Which wars were primarily or exclusively fought on behalf of settler colonialism?

Futurist

Ad Honoris
May 2014
21,827
SoCal
For Korea, as much as I am aware, they wanted to settle Japanese there and to enforce Japanese traditions on them like modern day China does to the Uighur.
Japan only outnumbered the Koreans something like 2:1 or 3:1 while China outnumbers the Uyghurs something like 100:1, though.
 

Devdas

Ad Honorem
Apr 2015
4,867
India
The conquest of India, involving Portuguese, Dutch, British....
Portuguese, Dutch and British all failed to create a settler population in India. Around 150,000 Brits stayed in India for administering India. In 1961, there were around 50,000 mainlander Portuguese in Goa, Daman and Diu.
 
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Futurist

Ad Honoris
May 2014
21,827
SoCal
Portuguese, Dutch and British all failed to create a settler population in India. Around 150,000 Brits stayed in India for administering India. In 1961, there were around 50,000 mainlander Portuguese in Goa, Daman and Diu.
Yeah, given just how populated India was, one would think that engaging in settler colonialism there would have been a fool's errand.
 

Tulius

Ad Honorem
May 2016
5,889
Portugal
The conquest of India, involving Portuguese, Dutch, British....
Portuguese, Dutch and British all failed to create a settler population in India. Around 150,000 Brits stayed in India for administering India. In 1961, there were around 50,000 mainlander Portuguese in Goa, Daman and Diu.
Yeah, given just how populated India was, one would think that engaging in settler colonialism there would have been a fool's errand.
It is not correct to say that the primarily objective of the Portuguese in India (meaning here all the establishments around the Indian Ocean) was colonization, in the sense of establishing settlers. The primary goal was trade. Other objectives existed, such as the evangelization. But the conquest that were made were to maintain the trade and the (few) settlers that were sent were to maintain the administration working. I think that in the beginning the goals of the Dutch and English were similar (evangelization excluded).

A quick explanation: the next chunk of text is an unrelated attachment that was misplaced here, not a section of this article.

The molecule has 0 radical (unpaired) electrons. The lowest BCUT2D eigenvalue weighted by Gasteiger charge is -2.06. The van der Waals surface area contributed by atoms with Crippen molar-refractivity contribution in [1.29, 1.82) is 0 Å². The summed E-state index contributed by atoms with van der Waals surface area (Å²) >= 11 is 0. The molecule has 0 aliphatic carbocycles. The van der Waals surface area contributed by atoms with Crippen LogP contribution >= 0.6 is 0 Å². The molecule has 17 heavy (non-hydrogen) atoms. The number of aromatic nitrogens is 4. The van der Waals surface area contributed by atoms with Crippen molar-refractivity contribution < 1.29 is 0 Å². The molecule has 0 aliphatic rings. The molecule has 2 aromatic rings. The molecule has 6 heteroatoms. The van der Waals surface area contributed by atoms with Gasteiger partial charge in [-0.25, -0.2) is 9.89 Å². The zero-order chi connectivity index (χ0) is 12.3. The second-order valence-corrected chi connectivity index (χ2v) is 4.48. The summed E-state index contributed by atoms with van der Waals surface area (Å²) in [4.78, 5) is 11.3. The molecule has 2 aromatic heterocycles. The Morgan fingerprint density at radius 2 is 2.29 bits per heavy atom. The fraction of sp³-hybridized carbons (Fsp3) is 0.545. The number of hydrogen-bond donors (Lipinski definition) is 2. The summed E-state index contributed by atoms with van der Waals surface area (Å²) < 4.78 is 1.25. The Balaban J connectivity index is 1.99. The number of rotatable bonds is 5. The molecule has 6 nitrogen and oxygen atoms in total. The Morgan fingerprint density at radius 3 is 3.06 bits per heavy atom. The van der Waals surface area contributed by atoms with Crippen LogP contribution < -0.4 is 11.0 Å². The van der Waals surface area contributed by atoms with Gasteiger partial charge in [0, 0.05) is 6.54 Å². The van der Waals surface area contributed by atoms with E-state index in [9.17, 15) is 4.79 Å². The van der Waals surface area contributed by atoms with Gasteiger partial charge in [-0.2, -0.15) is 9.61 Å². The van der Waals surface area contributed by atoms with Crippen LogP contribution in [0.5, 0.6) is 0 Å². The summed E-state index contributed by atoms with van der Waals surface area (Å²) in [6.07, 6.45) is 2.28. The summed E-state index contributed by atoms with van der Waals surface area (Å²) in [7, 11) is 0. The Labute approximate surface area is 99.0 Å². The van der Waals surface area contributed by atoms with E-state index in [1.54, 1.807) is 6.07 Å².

The goal of the Portuguese in the Atlantic Islands (15th century), the in Brazil (16th and mostly 17th century), and in Africa by the end of the 19th century was totally different: there the objective was to send settlers and to explore the new lands.
 
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Scaeva

Ad Honorem
Oct 2012
5,630
Julius Caesar in Gaul seems to fit the bill
It was certainly a war of expansion, but was the goal land on which to settle Romans or was that just a consequence of Gaul being absorbed into the Roman world?

I'd argue the war was more about Julius Caesar's political ambitions than any goals of the Roman state or it's citizens.
 
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Frank81

Ad Honorem
Feb 2010
5,088
Canary Islands-Spain
The Peloponnesian War can be considered, to a great degree, a war of colonies and settlers. In fact, the war started because of some combulated colonial affairs

Revolts against the Athenian Empire took the form of anti-colonial wars as well, since Athenians settled klerukies (colonies composed by Athenians) inside the territory of many of its "allies"
 
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Devdas

Ad Honorem
Apr 2015
4,867
India
Yeah, given just how populated India was, one would think that engaging in settler colonialism there would have been a fool's errand.
Exactly, the Indo-Ganetic plains and the coastal area had always been heavily populated.
 
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Frank81

Ad Honorem
Feb 2010
5,088
Canary Islands-Spain
Another example could be the First Mithridatic War, caused the famous "Asiatic Vespers" of 88 BC

The Roman colonists in the province of Asia were deeply despised by locals, and Mithridates (king of the independent kingdom of Pontus) took advantage of this: he coordinated the mass slaughtering of all Roman colonist through Asia

Rome fought back, of course
 
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Jun 2017
451
maine
How about the viking raids? The vikings weren't simply plundering--they also wanted to establish settlements. They did so in Scotland, Russia and England.